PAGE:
Silicon Valley, Mike Judge’s masterpiece take on the tech industry, is an example of just how the garage ventures of visionary nerds have evolved into a powerful institution governed by massive investment capital and internal feuds. The inextricable symbiotic relationship between visionary engineers with Asperger syndrome and shroomed-out tech-bros is made abundantly clear in the trailer — the conflictual relationship between the two Steves (Jobs and Wozniak) mentioned by Richard could be considered a prototype of that — but beyond that the series offers a sophisticated and hilarious dissection of nerd politics. On one hand, Richard and his crew of hardcore engineers want to radically de-centralize the Internet on a very structural, material level; on the other, they have to appease short-attention span investors, strategically ride vapid trends, and keep an eye on the predatory Steve Jobs-wannabe competitor Gavin Belson, who wants to cannibalize their company.
Another virtue of the show is the Nerd’s characteristic quirkiness and social ineptitude is represented as multi-faceted: often endearingly, Richard’s aspy behavior allows him to deep-dive into problems and find brilliant technical solutions, but it also distracts him from handling the people around him; from a more sinister perspective (although not exclusively), the character of investor Laurie Bream is instead entirely focused on profit and mostly devoid of human empathy.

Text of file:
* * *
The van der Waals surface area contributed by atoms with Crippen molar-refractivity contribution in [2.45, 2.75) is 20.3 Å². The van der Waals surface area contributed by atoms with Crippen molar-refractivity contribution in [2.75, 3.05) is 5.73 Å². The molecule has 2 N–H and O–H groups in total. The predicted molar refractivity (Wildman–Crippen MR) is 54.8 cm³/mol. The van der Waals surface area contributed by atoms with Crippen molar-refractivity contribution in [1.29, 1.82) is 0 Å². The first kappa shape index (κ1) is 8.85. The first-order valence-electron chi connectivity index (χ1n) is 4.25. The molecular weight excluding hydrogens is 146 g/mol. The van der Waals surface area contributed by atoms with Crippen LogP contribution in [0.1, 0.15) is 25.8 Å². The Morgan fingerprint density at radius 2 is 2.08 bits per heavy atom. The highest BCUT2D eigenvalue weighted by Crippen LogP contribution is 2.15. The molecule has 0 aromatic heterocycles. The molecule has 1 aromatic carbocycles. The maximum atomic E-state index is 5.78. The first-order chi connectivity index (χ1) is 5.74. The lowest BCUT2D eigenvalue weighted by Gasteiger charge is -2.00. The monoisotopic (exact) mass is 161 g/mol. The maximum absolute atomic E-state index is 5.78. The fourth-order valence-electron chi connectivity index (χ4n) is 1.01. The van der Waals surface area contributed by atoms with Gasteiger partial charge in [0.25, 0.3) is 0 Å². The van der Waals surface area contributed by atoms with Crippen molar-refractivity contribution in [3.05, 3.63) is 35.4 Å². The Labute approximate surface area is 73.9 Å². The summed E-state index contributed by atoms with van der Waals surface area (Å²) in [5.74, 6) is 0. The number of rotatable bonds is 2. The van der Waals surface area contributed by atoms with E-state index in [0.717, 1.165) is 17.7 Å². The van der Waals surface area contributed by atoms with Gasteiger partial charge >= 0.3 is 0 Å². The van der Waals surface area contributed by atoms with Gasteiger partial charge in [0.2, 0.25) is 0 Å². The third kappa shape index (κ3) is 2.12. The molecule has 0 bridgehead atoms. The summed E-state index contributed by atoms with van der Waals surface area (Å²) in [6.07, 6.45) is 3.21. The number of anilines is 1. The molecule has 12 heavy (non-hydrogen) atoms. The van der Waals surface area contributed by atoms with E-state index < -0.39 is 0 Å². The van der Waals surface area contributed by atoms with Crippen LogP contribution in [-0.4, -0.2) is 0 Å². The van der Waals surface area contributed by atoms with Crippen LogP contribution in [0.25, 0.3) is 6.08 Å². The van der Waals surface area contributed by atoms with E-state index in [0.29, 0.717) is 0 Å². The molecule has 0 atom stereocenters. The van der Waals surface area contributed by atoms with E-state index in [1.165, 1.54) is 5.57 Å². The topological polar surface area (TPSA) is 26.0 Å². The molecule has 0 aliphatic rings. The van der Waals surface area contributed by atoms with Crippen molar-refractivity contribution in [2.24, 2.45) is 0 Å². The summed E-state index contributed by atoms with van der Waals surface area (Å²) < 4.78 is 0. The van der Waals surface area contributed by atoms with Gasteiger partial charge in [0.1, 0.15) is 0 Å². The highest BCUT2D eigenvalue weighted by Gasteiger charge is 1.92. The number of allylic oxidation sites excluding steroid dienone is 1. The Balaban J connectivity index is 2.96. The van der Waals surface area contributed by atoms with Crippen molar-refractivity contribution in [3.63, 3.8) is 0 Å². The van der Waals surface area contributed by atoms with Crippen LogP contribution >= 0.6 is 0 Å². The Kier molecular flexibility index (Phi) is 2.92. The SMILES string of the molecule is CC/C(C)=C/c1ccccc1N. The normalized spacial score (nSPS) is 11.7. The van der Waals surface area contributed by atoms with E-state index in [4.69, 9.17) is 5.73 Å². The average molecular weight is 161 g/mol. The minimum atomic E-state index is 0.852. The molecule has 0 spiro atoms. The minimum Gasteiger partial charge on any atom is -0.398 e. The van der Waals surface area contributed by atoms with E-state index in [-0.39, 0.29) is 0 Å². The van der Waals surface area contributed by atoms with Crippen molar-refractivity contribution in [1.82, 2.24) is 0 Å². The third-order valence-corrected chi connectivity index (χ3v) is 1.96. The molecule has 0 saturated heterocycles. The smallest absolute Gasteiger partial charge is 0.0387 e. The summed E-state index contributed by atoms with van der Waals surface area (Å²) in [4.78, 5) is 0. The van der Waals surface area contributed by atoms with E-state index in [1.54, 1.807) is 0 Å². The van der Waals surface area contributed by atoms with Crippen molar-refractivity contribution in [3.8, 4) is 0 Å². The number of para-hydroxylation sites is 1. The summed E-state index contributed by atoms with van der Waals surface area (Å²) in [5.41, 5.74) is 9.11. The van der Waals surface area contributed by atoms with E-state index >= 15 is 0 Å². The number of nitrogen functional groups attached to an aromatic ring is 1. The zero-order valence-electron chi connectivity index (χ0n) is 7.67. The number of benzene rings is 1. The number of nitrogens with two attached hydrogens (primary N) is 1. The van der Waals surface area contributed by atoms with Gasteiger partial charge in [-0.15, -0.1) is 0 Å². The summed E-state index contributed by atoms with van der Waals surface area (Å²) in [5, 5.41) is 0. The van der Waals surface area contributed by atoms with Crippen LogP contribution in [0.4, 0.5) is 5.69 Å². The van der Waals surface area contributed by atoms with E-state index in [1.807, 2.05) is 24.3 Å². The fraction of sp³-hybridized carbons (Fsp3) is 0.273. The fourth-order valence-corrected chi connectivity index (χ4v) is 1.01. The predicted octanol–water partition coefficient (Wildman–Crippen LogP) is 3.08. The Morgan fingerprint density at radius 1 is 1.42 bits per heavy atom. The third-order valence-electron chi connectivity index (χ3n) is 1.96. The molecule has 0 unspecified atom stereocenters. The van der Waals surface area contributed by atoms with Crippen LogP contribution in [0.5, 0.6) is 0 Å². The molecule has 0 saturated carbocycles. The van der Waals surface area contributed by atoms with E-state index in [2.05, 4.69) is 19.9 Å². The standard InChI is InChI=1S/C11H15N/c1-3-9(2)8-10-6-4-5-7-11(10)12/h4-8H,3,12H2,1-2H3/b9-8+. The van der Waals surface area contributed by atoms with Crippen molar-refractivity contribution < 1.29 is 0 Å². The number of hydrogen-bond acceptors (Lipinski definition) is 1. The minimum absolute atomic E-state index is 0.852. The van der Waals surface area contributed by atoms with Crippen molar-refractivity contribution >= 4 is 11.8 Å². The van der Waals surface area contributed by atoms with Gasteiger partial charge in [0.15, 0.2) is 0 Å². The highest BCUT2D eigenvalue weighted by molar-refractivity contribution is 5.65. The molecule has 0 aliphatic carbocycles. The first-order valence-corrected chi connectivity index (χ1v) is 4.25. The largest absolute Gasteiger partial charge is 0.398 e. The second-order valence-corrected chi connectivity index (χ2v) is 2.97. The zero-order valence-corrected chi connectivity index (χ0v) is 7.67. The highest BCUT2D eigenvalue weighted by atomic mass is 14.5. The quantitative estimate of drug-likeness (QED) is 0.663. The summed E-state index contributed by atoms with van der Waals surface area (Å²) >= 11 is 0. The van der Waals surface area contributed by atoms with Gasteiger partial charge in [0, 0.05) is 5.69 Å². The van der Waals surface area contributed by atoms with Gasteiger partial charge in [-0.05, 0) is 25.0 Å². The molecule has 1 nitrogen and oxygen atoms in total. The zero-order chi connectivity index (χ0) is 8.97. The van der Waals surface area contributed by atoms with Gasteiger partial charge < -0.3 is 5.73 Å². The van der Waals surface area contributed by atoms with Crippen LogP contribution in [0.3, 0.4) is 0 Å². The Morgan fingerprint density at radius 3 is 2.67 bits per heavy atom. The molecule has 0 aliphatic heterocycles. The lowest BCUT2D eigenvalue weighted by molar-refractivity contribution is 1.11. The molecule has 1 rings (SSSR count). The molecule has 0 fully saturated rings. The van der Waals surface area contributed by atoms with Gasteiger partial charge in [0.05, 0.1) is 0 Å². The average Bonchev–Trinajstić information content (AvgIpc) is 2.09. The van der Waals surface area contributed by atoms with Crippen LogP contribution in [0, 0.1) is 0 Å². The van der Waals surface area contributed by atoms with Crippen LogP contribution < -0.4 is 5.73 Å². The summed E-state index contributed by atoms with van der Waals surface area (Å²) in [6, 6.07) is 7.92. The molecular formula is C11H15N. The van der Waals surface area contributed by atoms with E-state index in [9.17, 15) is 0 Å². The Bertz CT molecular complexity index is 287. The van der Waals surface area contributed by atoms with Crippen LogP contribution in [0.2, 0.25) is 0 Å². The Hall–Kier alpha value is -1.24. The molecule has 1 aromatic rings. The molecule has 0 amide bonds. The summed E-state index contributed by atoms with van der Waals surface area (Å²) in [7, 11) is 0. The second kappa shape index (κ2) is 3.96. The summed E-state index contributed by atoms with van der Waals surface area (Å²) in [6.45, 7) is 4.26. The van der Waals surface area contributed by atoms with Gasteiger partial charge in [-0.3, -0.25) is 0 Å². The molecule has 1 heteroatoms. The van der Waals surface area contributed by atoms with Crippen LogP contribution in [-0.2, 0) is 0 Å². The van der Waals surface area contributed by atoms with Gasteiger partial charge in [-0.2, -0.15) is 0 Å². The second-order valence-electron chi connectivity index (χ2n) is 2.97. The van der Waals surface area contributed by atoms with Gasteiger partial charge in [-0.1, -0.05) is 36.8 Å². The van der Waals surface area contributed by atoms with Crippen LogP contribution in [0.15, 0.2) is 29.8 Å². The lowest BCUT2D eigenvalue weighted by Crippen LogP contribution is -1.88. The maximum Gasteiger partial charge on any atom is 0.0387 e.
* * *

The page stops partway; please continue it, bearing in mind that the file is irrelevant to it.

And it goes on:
While definitely simplistic, the personalization of big tech’s affinity with the practical and disregard of the social as personality traits is a useful narrative device — and one that the tech industry has also adopted for itself. Apparently, according to Peter Thiel (a man who co-founded a data analytics company named after the infamously sneaky all-seeing orb in the Lord of the Rings) not being able to see social cues can help people think outside of the box, and that’s why many of the most successful people in Silicon Valley are people with Asperger’s. As someone with at least one foot on the spectrum, I’m not going to diss the neurologically atypical, but I’m sure I’m not alone in thinking the premise that Silicon Valley success might be measured against, and not alongside, social awareness might be problematic in itself.